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CHAMBERS'S EDUCATIONAL COURSE,-EDITED BY
W. AND R. CHAMBERS.
SOLID AND SPHERICAL GEOMETRY,
BEING A TREATISE ON THE HIGHER BRANCHES OF
THE PROJECTIONS OF THE SPHERE AND CONIC
WITH PERPENDICULAR PROJECTION AND PERSPECTIVE,
By A. BELL,
FORMERLY MATHEMATICAL MASTER IN DOLLAR INSID
AND SOLD BY ALL BOOKSELLERS.
THIS Volume contains the Higher Branches of Synthetical Geometry. It consists of Treatises on Solid Geometry, Spherical Geometry, Spherical Trigonometry, the Projections of the Sphere, Perpendicular Projection, Linear Perspective, and Conic Sections.
The first three Treatises are those contained in Playfair's Edition of Euclid's Elements, with some alterations. Several useful Definitions, Scholia, Corollaries, and Propositions, have been added. Instead of the first four propositions on Spherical Geometry, other four, from the excellent System of Mathematics by West, have been substituted, as they contain a more full exposition of principles. From the same work another important proposition, the eighteenth, has been added. The Spherical Trigonometry has been improved by inserting the twelfth and thirteenth, for other propositions which are somewhat intricate. These two are also taken from West's system, but the expressions in the demonstrations are considerably altered. The propositions which these have displaced, rather injure the symmetry of the system, as they require the aid of Analytical Trigonometry. A second demonstration has been given of the fifth proposition of the second book of Solid Geometry, depending on the principle established in the twenty-seventh proposition of the additional fifth book of the former volume.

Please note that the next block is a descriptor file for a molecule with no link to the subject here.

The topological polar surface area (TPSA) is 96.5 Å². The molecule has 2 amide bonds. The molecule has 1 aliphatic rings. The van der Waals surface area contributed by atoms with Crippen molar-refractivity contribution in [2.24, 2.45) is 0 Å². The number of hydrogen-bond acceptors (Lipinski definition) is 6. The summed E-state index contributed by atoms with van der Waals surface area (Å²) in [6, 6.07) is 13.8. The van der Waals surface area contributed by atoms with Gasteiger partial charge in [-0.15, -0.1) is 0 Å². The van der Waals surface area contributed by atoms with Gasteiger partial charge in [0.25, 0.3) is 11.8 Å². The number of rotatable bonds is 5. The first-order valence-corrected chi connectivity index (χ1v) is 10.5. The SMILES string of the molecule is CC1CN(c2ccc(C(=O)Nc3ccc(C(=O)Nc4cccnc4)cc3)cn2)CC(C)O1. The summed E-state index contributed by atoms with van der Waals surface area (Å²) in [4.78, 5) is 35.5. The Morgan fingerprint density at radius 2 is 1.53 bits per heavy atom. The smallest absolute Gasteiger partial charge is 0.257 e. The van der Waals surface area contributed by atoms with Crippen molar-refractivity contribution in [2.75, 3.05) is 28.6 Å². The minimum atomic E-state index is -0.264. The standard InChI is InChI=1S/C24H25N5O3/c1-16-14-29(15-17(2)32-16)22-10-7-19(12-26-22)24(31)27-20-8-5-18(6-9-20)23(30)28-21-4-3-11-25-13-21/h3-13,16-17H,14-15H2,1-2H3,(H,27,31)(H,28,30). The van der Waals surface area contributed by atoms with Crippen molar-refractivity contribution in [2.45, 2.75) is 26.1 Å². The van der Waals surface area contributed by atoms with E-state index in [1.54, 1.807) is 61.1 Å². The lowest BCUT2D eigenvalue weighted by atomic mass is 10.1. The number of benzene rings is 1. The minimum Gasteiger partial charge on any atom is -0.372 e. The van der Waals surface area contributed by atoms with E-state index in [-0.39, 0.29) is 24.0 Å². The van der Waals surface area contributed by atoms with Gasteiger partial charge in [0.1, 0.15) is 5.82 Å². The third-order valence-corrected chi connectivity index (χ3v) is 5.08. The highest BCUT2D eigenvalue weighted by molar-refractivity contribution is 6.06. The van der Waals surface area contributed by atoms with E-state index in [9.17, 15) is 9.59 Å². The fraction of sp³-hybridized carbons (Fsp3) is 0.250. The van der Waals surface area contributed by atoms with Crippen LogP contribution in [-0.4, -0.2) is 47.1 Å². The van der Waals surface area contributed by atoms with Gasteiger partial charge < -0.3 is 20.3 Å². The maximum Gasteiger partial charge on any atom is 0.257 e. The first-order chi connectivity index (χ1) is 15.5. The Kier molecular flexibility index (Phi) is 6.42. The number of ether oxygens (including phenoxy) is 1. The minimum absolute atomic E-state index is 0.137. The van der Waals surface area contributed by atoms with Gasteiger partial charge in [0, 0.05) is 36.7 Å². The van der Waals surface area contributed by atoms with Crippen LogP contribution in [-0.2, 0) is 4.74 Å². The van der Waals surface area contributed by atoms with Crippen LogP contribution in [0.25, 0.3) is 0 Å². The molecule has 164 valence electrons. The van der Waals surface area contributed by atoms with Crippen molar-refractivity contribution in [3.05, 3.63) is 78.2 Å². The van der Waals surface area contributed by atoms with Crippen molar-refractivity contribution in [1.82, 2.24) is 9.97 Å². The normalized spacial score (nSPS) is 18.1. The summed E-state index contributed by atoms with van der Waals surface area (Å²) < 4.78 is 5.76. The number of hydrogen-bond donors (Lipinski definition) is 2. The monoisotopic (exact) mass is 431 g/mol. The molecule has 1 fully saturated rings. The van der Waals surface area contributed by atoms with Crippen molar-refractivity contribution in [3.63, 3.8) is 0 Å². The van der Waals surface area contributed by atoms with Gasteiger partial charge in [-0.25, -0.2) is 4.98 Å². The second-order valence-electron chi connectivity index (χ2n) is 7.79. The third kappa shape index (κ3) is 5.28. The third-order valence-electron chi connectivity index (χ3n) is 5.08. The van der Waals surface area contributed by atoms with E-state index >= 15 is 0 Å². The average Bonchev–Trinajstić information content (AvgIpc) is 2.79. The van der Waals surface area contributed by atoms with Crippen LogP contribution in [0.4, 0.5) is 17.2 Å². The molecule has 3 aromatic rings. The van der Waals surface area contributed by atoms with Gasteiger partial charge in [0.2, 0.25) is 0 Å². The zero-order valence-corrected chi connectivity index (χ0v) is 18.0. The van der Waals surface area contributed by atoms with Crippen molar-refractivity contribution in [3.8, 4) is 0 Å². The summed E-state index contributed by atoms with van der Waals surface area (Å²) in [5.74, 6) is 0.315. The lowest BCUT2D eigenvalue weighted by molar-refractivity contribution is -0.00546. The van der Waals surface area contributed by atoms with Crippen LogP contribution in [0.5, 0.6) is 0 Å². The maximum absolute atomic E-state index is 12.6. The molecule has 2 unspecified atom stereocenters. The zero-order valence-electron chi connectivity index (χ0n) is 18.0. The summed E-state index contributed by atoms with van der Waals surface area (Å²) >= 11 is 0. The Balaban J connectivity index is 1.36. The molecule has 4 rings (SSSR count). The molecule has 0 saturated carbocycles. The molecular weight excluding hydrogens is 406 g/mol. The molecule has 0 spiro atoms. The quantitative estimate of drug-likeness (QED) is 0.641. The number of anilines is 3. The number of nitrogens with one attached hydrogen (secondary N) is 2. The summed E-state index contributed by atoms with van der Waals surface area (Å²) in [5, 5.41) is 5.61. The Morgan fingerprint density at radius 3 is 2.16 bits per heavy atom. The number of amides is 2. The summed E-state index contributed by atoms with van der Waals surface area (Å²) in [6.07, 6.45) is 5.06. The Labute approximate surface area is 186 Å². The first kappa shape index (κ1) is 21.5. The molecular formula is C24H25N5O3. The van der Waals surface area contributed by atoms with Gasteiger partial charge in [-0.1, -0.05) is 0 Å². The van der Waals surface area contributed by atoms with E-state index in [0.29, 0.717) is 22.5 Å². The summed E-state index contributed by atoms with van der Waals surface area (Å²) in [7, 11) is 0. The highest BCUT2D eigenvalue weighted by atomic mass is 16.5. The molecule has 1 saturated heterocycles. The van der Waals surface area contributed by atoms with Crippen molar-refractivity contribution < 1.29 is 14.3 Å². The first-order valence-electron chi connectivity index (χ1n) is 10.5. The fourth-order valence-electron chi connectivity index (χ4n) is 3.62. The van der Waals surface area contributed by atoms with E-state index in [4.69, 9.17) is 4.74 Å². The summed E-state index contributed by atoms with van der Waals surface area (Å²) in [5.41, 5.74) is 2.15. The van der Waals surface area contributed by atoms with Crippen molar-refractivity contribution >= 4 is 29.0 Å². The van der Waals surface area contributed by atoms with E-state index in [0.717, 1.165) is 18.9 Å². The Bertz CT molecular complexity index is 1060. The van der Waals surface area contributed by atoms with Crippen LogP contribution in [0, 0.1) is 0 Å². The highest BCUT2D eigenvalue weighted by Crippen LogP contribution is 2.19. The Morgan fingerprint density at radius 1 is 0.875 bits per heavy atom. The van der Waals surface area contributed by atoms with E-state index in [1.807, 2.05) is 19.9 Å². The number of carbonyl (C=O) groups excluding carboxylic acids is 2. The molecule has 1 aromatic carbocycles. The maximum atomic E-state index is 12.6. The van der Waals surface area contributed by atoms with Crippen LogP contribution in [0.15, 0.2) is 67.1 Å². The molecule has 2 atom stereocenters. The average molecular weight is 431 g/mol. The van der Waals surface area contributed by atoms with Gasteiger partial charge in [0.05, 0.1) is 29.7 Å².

The two Treatises on the Projections of the Sphere are also adopted from West's system, except the problems on the Stereographic Projection, which, with the Treatises on Perpendicular Projection and Perspective, have been composed expressly for this work,
The Treatise on Conic Sections is taken from the same work; and as the Corollaries are numerous, and most of them important, but undemonstrated in the above work, except a few, demonstrations have been added to those that required them, in order to remove unnecessary obstacles to the progress of the student, who will find a sufficient field for exercise in the undemonstrated theorems and problems annexed for this purpose to this Treatise.
The Treatises on Projections have been added on account of their utility in some branches of practical science and of art; the Projections of the Sphere being necessary in Spherical Trigonometry, and in Nautical and Practical Astronomy; and Perpendicular Projection and Perspective being indispensable in constructing the diagrams in Geometry of three dimensions, and figures of objects in various branches of the arts and of philosophy.